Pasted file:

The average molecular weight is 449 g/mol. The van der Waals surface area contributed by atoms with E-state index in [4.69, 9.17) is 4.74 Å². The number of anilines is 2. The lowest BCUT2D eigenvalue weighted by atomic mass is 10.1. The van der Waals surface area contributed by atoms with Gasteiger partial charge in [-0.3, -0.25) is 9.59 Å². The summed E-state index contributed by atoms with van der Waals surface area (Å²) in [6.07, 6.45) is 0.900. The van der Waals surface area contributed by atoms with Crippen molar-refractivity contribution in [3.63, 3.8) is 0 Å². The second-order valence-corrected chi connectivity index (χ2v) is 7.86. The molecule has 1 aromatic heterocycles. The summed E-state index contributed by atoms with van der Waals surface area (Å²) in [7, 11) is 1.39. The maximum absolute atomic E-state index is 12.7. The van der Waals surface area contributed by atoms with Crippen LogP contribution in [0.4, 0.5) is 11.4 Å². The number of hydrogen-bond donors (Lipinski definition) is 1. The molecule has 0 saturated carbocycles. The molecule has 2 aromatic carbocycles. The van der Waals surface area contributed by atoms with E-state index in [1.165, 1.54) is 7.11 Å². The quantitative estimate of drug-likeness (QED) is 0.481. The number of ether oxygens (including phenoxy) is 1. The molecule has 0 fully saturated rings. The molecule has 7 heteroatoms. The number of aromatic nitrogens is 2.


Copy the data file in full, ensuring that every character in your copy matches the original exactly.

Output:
The average molecular weight is 449 g/mol. The van der Waals surface area contributed by atoms with E-state index in [4.69, 9.17) is 4.74 Å². The number of anilines is 2. The lowest BCUT2D eigenvalue weighted by atomic mass is 10.1. The van der Waals surface area contributed by atoms with Gasteiger partial charge in [-0.3, -0.25) is 9.59 Å². The summed E-state index contributed by atoms with van der Waals surface area (Å²) in [6.07, 6.45) is 0.900. The van der Waals surface area contributed by atoms with Crippen molar-refractivity contribution in [3.63, 3.8) is 0 Å². The second-order valence-corrected chi connectivity index (χ2v) is 7.86. The molecule has 1 aromatic heterocycles. The summed E-state index contributed by atoms with van der Waals surface area (Å²) in [7, 11) is 1.39. The maximum absolute atomic E-state index is 12.7. The van der Waals surface area contributed by atoms with Crippen LogP contribution in [0.4, 0.5) is 11.4 Å². The number of hydrogen-bond donors (Lipinski definition) is 1. The molecule has 0 saturated carbocycles. The molecule has 2 aromatic carbocycles. The van der Waals surface area contributed by atoms with E-state index in [1.165, 1.54) is 7.11 Å². The quantitative estimate of drug-likeness (QED) is 0.481. The number of ether oxygens (including phenoxy) is 1. The molecule has 0 fully saturated rings. The molecule has 7 heteroatoms. The number of aromatic nitrogens is 2.